HR 2018 threatens the Environmental Protection Agency's authority of enforcement actions when an entity pollutes the environment and gives that authority to the states.  This legislation is a step backwards to the days prior to the Clean Water Act. Comparitively, on January 1, 1994,  Canada, Mexico and United States entered into a agreement named the North American Agreement on Environmental Cooperation (NAAEC) which is an environmental agreement between the United States of America, Canada and Mexico as a side-treaty of the North American Free Trade Agreement (NAFTA). In effect, the creation of the NAAEC acknowledged the need for a cooperative commission for the protection of the North American environment in a similiar manner the Clean Water act granted the authority of the EPA to protect the public trust waters of the United States. The passage of HR 2018 in the House clearly demonstrates an attempt by those supporting this bill to circumvent the Clean Water Act that was clearly created to protect the public trust waters of the United States and thus the health of its people.

Toxic Waste Dump Checkpoint (near Rimini, SC)

According to my research, it has been 32 years since some of the first synthetic liners were installed at the toxic waste dump located near Rimini, SC. Also, according to the research those liners are warranted for only 50 years.

I have spoken with a state authority responsible for managing and maintaining the monitoring wells in and surrounding the toxic waste dump near Rimini, SC and according to them the measurements from the samples are within tolerance.

On the other hand, my opinion is that once ground water contamination occurs it is too late.  We have a zero tolerance campaign for littering.  How about a zero tolerance campaign for toxic waste dump contamination of groundwater?

Dedicated to U!

Dedicated to U!

The 3rd Annual Santee Riverkeeper Waterbody Rally is dedicated to U.  You are the one who loves water.  You are the one who walks the shores and picks up garbage.  You are  the one who says "pick that up."  You are the one who silently picks it up.  You are the one who notices.  You are the one that recycles.  You are the one who designs products with the environment in mind.  You are the one who buys products with the environment in mind.  You are the one who adjusts the burners to optimize the vortex.  You are the one who turns the light off when not in that room.  You are the one who plants.  You are the one who harvests.  You are the one who writes the memo.  You are the one who reads it.  You are the one who takes action.  You are the one who volunteers.  You are the one who donates.  You are the one who knows why.  You are the one who is curious and asks why.  You are the one who takes measurements.  You are the one who reads gauges.  You are the one who writes the rules & regs.  You are the one who enforces them.  You are the one who doesn't want credit but only wants to make a difference.  You are a responsible water shed citizen.  Clean water is not a gamble.  It is due to the efforts of all of U and the reason: Clean Water.  Here's to U.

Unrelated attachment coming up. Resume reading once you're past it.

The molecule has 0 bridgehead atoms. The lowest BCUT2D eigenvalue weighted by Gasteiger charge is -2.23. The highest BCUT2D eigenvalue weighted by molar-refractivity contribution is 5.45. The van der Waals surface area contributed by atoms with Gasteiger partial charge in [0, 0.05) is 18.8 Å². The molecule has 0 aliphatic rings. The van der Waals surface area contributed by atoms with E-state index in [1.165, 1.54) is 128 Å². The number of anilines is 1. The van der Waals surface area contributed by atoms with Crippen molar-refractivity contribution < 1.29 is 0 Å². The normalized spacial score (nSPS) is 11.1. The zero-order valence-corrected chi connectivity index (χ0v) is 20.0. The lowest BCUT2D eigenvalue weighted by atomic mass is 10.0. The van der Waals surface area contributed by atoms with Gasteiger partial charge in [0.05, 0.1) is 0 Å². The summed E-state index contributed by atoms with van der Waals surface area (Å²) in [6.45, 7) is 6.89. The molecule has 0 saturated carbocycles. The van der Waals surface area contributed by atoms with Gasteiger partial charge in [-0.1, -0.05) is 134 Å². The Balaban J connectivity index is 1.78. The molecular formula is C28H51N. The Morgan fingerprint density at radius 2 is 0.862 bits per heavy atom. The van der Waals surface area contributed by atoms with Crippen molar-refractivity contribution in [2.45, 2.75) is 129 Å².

-Santee Riverkeeper

Thermal Refuges (1 Reason)

Chapel Branch probably once was a thermal refuge during the hot summer months for whatever population amounts of the short-nosed sturgeon that still exist in Lake Marion. As of 1998, there were no accurate population estimates of the short-nosed sturgeon within the Santee River, Lake Marion, or Lake Moultrie. [1]

The cool water that flows from an underground artesian well at the head waters of Chapel Branch near Santee, South Carolina was a perfect place for the sturgeon to escape the warm waters of the lake during the summer months. However, at least for the past seventeen years the problem is that the creek has been filled in with storm water sediment and now there exists only a narrow channel approximately 15 feet wide and approximately 2 feet deep during the summer months. Flowing through two storm water pipes storm water is excavating and dumping sediment originating from the streets of Town of Santee and a gulch between Interstate 95 and Bass Drive. The flow of the creek has been all but dammed by the sediment.

The Lake Marion population segment of short-nosed sturgeon is considered land-locked. [1]

Other Reasons:

There are also other factors pertinent to the population decline of the short-nosed sturgeon: the introduction of invasive species that create predatory competition with the sturgeon (certain species of catfish), contaminants that interfere with reproduction (PCB's, waste water effluent), hydrological barriers that prevent the natural migration of the sturgeon (dams), and capture from fishing (bait and hook), etc. [1]

Populations Trends for Short-nose Sturgeon in NC, SC.

  • Winyah Bay, Waccamaw, Pee Dee, Black Rivers; SC, NC: unknown trend [1] [A].
  • Santee River (SC): unknown trend [1] [A].
  • Cooper River (SC): unknown trend [1] [A], 100-300 fish in recent years [3].
  • ACE Basin (Ashepoo, Combahee, and Edisto Rivers; SC): unknown trend [1] [A].

The short-nose sturgeon was listed as endangered throughout its range on March 11, 1967 under the Endangered Species Preservation Act of 1966 (a predecessor to the Endangered Species Act of 1973). The NMFS later assumed jurisdiction for short-nose sturgeon under a 1974 government reorganization plan outlined in Federal Register Id (38 FR 41370). [4]

References: 
[1] http://www.nmfs.noaa.gov/pr/pdfs/recovery/sturgeon_shortnose.pdf 119 pages.
[2] National Marine Fisheries Service. 1998. Recovery Plan for the short-nose sturgeon (Acipenser brevirostrum). Silver Springs, Maryland. 104 pages.
[3] National Marine Fisheries Service. 2004. Biennial Report to Congress on the Recovery Program for Threatened and Endangered Species, October 1, 2002-September 30, 2004. Washington (DC): Department of Commerce.
[4] http://www.nmfs.noaa.gov/pr/species/fish/shortnosesturgeon.htm 1 page.
[A] extinct or not measured or can't seem to locate (MB)


ChapelBranchDammed

If there are any errors or ommissions, please contact Riverkeeper@SanteeRiverkeeper.org.